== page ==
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Industrial evolution and the Howard IR reforms

Industrial evolution and the Howard IR reforms

The government's Fair Work Bill is the latest phase in the long evolution of Australian industrial law, writes Freehills special counsel, Alan Colman.

The government’s Fair Work Bill is the latest phase in the long evolution of Australian industrial law, writes Freehills special counsel, Alan Colman. 

Marx said of Darwin’s The Origin of Species that, “although it is developed in the crude English style, this is a book which contains the basis of natural history for our views”. In 1873, Marx sent Darwin a copy of Das Kapital. Darwin sent Marx a polite and complimentary reply, in English style. The book remained in Darwin’s library for many years. The pages remained uncut.

Natural selection, or dialectical change, is at work in the Australian industrial relations system.

The government’s Fair Work Bill is the latest phase in the 105-year evolution of Australian industrial law. The Bill will introduce substantial mutations into the industrial relations organism, particularly in relation to enterprise bargaining and transmission of business, in line with the government’s election commitments. However, the reforms will also exhibit a marked legislative inheritance from the Howard government’s reforms of 1996 and 2006. In the lead-up to the new laws’ commencement in July, this inheritance deserves some consideration.

There have been three significant waves of industrial relations reforms in the last 15 years. Each has attracted debate and controversy, both legal and political. Each has led to constitutional challenges to the validity to the reforms, and each has survived the challenge largely or completely intact. Each phase of the evolution has also produced certain characteristics which have gained a high level of acceptance in the public discourse, and have subsequently been selected and received into the next generation of reforms.

In 1993 the Keating government introduced a legal right to strike, a formal system of enterprise bargaining, and broadly applicable unfair dismissal laws. These were species-altering reforms, which attracted public debate and controversy, however, they endure to this day.

In 1996, the Howard government built on the Keating reforms, and established a system of enterprise bargaining which more fully devolved the responsibility for setting terms and conditions of employment to employers, unions and employees, at the workplace level. Critically, except in limited circumstances, the Australian Industrial Relations Commission no longer had the general power to settle disputes and impose conditions. Awards were simplified, and reconfigured as genuine safety net instruments that provided minimum terms and conditions only. The Commission did however retain a roll in vetting workplace agreements, and benchmarking them against awards to ensure employees did not suffer an overall disadvantage under the agreement (the ‘no disadvantage test’). Bargaining evolved in another important way. For the first time, statutory individual agreements (AWAs) could be entered into, which departed from the collective terms of awards and agreements. Two important conditions were that the AWA pass the no disadvantage test, and that no duress be applied to make the AWA.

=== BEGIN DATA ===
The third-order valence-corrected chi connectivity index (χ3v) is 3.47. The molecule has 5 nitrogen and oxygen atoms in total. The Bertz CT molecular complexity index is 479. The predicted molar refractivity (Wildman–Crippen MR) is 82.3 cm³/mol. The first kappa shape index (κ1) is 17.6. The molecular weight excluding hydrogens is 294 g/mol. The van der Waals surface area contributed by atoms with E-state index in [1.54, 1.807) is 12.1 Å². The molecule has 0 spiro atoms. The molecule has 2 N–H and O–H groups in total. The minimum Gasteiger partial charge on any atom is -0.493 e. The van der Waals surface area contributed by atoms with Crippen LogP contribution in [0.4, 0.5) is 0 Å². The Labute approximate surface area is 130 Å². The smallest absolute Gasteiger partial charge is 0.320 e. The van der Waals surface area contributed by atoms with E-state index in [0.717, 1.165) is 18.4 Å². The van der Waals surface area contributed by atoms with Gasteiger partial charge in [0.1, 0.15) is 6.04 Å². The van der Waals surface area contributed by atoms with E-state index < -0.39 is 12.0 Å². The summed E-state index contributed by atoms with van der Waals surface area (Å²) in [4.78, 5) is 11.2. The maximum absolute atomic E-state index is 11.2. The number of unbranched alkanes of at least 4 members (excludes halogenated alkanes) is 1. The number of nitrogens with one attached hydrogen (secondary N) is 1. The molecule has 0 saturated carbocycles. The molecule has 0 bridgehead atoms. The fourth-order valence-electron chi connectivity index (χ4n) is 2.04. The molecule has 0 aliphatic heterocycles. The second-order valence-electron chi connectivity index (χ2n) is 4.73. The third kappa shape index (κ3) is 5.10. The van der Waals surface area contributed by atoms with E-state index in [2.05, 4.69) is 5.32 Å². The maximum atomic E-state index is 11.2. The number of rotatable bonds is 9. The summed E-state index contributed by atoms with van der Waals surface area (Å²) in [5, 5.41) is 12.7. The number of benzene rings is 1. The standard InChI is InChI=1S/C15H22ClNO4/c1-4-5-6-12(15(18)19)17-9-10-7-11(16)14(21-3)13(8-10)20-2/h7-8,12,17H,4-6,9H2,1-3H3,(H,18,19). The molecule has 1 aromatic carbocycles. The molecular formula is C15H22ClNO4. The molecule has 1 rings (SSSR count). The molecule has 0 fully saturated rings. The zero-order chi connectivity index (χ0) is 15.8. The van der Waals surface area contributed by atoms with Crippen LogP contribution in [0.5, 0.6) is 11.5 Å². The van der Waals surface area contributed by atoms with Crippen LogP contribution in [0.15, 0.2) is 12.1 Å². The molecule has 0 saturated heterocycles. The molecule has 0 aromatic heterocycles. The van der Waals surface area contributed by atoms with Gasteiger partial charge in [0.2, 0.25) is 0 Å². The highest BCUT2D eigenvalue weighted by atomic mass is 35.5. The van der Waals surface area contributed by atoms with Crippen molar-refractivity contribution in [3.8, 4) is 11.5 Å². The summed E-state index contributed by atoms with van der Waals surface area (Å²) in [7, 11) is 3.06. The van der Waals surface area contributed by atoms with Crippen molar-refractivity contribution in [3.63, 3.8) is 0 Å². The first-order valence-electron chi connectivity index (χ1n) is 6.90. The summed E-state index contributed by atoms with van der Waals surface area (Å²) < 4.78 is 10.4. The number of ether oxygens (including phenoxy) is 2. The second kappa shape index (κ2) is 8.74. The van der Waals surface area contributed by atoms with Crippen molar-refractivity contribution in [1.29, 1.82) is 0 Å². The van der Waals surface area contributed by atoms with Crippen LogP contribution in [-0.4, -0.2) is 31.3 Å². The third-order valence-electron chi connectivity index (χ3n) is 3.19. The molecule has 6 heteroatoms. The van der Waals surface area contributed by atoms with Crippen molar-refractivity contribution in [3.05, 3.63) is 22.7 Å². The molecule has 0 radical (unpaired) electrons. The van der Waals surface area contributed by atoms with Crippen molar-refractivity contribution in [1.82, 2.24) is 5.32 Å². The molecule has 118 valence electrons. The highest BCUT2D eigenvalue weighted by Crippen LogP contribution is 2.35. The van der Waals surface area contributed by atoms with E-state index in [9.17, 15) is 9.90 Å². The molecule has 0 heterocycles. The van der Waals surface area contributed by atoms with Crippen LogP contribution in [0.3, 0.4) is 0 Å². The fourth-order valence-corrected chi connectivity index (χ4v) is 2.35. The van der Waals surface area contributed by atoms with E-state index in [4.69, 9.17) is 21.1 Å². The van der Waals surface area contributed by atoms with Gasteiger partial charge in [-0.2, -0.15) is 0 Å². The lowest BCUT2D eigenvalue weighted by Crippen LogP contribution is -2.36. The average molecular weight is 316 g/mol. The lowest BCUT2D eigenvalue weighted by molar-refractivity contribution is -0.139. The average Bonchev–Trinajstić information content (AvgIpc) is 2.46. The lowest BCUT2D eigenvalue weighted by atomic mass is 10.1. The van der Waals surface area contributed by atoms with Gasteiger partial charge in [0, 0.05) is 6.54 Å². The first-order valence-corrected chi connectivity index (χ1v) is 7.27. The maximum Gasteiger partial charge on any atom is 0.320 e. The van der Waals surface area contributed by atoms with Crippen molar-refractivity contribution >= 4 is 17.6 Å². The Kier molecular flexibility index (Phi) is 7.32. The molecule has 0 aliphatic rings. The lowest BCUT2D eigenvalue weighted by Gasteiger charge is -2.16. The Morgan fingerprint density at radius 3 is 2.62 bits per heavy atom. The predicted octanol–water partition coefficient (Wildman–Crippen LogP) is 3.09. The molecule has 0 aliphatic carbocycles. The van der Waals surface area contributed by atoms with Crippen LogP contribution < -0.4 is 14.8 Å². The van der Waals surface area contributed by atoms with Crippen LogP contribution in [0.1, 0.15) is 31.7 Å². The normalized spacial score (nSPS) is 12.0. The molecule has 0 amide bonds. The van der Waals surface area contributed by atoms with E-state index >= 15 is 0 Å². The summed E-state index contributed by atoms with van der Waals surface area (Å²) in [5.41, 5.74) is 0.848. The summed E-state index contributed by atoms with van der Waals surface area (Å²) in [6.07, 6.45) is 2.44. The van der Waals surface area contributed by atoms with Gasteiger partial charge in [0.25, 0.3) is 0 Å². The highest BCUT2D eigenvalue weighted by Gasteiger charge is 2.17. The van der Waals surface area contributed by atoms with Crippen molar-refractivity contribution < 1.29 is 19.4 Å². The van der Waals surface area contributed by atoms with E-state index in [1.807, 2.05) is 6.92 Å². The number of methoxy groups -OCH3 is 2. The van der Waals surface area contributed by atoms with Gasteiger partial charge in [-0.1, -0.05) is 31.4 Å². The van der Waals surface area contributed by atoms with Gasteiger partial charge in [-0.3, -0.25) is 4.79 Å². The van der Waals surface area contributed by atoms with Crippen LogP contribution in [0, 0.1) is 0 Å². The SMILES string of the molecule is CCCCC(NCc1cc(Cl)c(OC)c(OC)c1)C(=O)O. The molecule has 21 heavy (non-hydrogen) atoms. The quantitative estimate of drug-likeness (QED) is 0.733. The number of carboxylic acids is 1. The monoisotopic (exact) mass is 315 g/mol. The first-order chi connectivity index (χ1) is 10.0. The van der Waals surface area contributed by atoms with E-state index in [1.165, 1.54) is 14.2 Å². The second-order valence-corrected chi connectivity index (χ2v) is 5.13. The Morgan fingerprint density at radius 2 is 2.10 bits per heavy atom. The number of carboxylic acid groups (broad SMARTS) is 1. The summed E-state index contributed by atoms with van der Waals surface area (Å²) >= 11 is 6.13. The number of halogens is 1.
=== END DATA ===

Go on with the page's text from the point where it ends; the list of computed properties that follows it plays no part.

What will the 2009 reforms inherit from the 1996 reforms? Rather a lot. Enterprise bargaining at the workplace level remains a centrepiece of the IR system. The parties, not the Commission (to be rebranded Fair Work Australia), will in almost all cases determine the industrial regulation that should apply at their workplace. Awards will remain safety nets, and will be further simplified, rationalised and reduced in number. Although AWAs are dead, statutorily-sanctioned individual employment arrangements live on. Facilitative provisions in collective agreements and awards will allow the employer and employee to make individually tailored, enforceable arrangements which depart from the collective framework.

The criticisms of the Work Choices reforms of 2006 are fresh in the public consciousness. In particular, the removal of the no disadvantage test as a benchmark for collective agreements and AWAs appears to have been a mutation that was not politically or industrially selectable. An important feature of the 2009 reforms is the resurrection of the no disadvantage test. However, Work Choices also introduced important new concepts whose prospects for longevity are promising, and which will at least survive into the next generation of reforms this July. Three features stand out.

First and foremost, Work Choices established a national system of industrial relations for corporations. The duplication, waste and inefficiency of multiple (federal / state) IR systems have been largely removed for most employers. Secondly, Work Choices required a union to submit any proposed industrial action to its members for approval through a secret ballot. This is important, meritorious genetic material in the IR organism. It establishes the desirable phenotype of industrial democracy in the taking of lawful industrial action. 

Thirdly, a small but important change removed the requirement of an employer to obtain a certificate from the Commission, prior to bringing civil action against a union for loss and damage associated with unlawful industrial action. This has made unions more accountable for their actions, and has removed the 72-hour period during which unions previously enjoyed impunity in relation to unlawfully inflicted economic damage.

Each generation of reform, including those of the Howard years, have left an important inheritance that has survived change of government. With ideas, as in nature, the fittest survive.  

Alan Coleman is a special counsel in Freehills' employee relations practice group.

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